I was at the apex of this book as I sat eating my lunch on the Wellington waterfront one beautiful day, and I swear to god somebody could have had a vicious fight a metre away and I would not have lifted my head. This book is an immersive joy to read.
Lenny is small, pointy and unremarkable. She is a few years older than her brother Davey, who is perfectly normal for five years. Until he isn’t. Overnight, he goes from being a perfectly normal size, to 4’ 3”. Lenny and Davey live with their mum, and she works evenings at a rest home to provide shelter and food for them.
Around the time Davey starts growing, the family enter a competition to win a full set of Burrell’s Built-it-at-Home Encyclopedias, delivered monthly over three years. They win, thanks to their mum’s slight stretching of the truth, and so the structure of the book is set – the things the kids learn from the fervently awaited parcels of knowledge creating a narrative backdrop to the world of Davey and Lenny as Davey grows, and grows, and doesn’t stop.
Author Karen Foxlee has skilfully created the most fantastic character I’ve read in awhile – and I read A LOT of books, particularly those aimed at smart 8-12 year olds. Lenny observes everybody around her with a clarity that gives you a full sense of what their character is – Mother, Mrs. Gaspar of the glorious dreams, the suspicious Great-Aunt Em and the creepy Mr. King from the fruit store.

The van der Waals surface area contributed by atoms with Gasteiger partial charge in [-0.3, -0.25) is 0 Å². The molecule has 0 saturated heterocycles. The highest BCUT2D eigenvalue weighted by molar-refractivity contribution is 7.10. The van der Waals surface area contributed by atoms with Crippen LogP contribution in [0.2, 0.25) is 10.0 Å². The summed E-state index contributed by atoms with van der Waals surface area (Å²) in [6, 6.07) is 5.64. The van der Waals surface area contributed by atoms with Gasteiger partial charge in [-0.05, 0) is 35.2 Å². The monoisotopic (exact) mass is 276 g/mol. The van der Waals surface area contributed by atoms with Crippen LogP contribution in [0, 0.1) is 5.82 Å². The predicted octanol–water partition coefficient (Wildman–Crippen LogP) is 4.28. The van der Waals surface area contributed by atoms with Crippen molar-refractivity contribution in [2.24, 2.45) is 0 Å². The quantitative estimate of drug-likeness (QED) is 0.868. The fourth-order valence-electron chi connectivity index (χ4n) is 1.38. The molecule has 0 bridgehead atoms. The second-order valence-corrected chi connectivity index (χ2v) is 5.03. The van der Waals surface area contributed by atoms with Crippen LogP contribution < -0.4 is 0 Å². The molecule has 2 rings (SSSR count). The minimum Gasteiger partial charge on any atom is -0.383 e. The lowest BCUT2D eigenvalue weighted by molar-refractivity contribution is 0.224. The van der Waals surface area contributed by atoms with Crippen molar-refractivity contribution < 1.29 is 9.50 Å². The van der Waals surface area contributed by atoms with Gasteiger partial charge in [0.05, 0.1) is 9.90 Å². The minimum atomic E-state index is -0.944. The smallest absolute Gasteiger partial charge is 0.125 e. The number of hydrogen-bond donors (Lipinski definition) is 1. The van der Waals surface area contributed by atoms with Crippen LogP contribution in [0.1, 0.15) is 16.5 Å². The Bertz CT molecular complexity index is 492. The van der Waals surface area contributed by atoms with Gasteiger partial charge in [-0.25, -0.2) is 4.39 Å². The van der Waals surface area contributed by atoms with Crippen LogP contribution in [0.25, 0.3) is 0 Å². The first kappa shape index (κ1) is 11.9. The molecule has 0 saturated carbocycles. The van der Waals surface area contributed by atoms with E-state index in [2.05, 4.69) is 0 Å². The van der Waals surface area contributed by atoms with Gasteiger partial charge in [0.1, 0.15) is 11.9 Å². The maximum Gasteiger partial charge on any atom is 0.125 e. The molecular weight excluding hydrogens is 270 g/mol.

As a result of the Encyclopaedia, Lenny is obsessed with beetles, and wants to become a coleopterist. ‘That day in class I counted the notches on a Goliath beetles legs in my head. I imagined them and I counted them and it calmed me…. Goliathus goliatus, I repeated, again and again in class that day after Davey went home with growing pains. They were words. …And words felt good and solid.’
Both Lenny and Davey live from story to story, and new fact to new fact, but as the facts of their unique situation overcome them, they devise a way out together: they will go to Great Bear Lake, where Davey will build a log hut, something he is certain he knows how to do thanks to the Encyclopaedia.
‘The L issues brought ladybugs and lacewings, larder beetles, leafwings and leatherbacks. I had dreamed of the family Lampyridae, the fireflies, and I was not disappointed. For Davey, L contained log cabins. Davey drew log cabins…He borrowed How to Build a Log Cabin from the library again and again.’
The book is punctuated with dates and a measurement for Davey. It is also punctuated by letters from Lenny’s Mother to Burrell’s Encyclopaedias – the fact they try to get her to pay for the covers for the encyclopaedias turns into personal correspondence with Martha Brent, who bends the rules throughout to get Davey his favourite letters – E for eagles, F for falcons. ‘I thought I would send all the H issues at once, for Davey, because I know he is sure to like hawks and perhaps hummingbirds.’
One book I can think to compare this to is The Book Thief. There are secrets and shared stories that become the spaces where hope grows. There is tragedy, and levity, and joy and humanity. It is a wonderful story, and one I’d recommend to anyone.
Reviewed by Sarah Forster
Lenny’s Book of Everything
by Karen Foxlee
Published by Allen & Unwin